Matta-Clark died at the age of 35, and as Bessa tells us, ‘Towards the end of his life, he had all these works that somehow were about community and collaboration. He applied for a grant for the Guggenheim to create a centre to train the youth. You know, New York back in the 70s was a dangerous town; there was no future for young people. So he wanted to create a kind of school to train youth about architecture and building techniques. He even got a site in the Lower East Side but unfortunately he passed away. And one or two years before, he also wanted to open an art school in the Bronx together with Alanna Heiss, and couple of other friends. He really was on to this idea of working with the community and making the community embrace its own future. This concern with social justice was at the core of Gordon’s practice.’
The Bronx Museum has this interesting double edge, in that it is really engaged with its community, as well as simultaneously having a global programme and outreach. This show, which will travel to the Galerie Nationale du Jeu de Paume in Paris and then Estonia’s Kumu Art Museum and the Rose Art Museum in Massachusetts, crystallises its paradigm. ‘I wanted to bring the focus to the Bronx,’ says Bessa, ‘so the graffiti and the Bronx pieces became sort of the core. If there is a thesis for the exhibition, it is the role that the Bronx played in Matta-Clark’s vision of art. So we are showing what survived from the work he did in the Bronx, which is called Bronx Floors. MoMA has one sculpture, which we are borrowing, and then we have almost all the photographs that he did here. The cover of the book is actually one of his cuts in the Bronx. I think there were a couple of actual Bronx Floors, but it is difficult to find out who the collectors are, and I didn’t want to go too much into the object. I wanted more photography, and that’s what makes up a lot of the display. In a sense, he was a performer, and the exhibition is a highly visual experience. We are going to have these big projections, and I want people to go in and immerse themselves in that phase.’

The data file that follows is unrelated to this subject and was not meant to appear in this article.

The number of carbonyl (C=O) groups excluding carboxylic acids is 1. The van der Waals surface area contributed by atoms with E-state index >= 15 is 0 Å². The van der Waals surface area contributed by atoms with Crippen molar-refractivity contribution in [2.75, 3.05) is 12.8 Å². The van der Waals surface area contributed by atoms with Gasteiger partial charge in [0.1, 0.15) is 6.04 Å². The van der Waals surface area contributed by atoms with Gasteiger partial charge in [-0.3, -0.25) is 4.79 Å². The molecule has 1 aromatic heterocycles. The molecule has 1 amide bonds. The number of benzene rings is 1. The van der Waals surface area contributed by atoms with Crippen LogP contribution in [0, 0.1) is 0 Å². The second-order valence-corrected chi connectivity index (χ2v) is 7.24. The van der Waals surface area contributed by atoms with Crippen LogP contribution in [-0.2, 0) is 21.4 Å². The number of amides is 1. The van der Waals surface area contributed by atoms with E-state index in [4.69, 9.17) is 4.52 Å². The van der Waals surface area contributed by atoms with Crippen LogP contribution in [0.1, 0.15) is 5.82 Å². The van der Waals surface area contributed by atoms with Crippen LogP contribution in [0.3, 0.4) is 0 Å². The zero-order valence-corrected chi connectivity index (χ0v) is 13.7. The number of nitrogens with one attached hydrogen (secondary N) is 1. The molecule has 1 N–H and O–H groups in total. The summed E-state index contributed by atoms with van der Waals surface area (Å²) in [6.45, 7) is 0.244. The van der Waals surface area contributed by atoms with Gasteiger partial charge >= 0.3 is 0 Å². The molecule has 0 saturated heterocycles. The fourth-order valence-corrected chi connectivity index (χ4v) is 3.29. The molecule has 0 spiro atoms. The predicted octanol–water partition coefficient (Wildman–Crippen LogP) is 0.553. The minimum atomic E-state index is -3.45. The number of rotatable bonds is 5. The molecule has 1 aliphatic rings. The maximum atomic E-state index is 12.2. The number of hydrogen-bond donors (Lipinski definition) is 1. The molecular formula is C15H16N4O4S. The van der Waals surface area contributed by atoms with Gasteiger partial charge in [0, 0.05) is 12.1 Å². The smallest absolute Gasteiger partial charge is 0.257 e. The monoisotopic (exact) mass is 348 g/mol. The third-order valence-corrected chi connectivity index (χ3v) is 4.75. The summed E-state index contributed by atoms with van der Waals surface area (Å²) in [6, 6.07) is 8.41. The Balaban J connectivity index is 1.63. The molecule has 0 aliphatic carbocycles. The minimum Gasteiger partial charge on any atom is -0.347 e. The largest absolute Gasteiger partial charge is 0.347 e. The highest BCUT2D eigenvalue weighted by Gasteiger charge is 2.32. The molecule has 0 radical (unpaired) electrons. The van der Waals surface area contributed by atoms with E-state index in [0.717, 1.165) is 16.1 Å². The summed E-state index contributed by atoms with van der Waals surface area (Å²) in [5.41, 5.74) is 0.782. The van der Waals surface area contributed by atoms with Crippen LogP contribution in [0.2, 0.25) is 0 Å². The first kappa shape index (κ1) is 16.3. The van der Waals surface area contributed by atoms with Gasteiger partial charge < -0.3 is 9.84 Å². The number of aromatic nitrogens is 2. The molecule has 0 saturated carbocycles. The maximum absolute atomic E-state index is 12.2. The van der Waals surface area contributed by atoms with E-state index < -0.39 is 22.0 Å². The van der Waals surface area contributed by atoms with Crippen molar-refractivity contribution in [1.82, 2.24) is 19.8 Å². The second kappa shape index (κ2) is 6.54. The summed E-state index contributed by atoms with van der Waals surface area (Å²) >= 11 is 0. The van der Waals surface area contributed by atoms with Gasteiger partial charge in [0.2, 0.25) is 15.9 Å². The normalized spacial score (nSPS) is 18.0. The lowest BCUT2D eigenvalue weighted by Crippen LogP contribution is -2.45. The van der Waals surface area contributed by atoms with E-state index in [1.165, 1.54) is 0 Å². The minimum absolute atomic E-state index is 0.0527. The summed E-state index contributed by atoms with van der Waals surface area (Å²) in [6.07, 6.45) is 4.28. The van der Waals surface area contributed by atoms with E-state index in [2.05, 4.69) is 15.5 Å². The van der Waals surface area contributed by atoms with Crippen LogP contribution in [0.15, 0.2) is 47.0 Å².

Importantly, the exhibition features Matta-Clark photographs of graffiti, a form he captured right at its beginning, but unlike his contemporaries, in the context of the city. Bessa feels that he approached it both as writing and painting, and for that reason alludes to a comparison with Raymond Hains, and those kinds of artists that were looking at the city and its residue as artwork. There will also be two major ‘cuts’ in the show, the one at rue Beaubourg (Conical Intersect, 1975) and the other at Pier 52 (Day’s End, 1975, New York). As Bessa says, ‘Of course there’s going to be Anarchitecture, which is those photographs that he exhibited early on, and a little display about Food [the restaurant Matta-Clark co-founded in 1971]. And with some of the teenagers in our educational programme we are going to rebuild the garbage wall. So in a sense, there is this play with architecture and this critique of architecture that we are trying to articulate. You know, by giving up building he actually became a visionary architect.’
Gordon Matta-Clark: Anarchitect is at the Bronx Museum, New York, until 8 April 2018.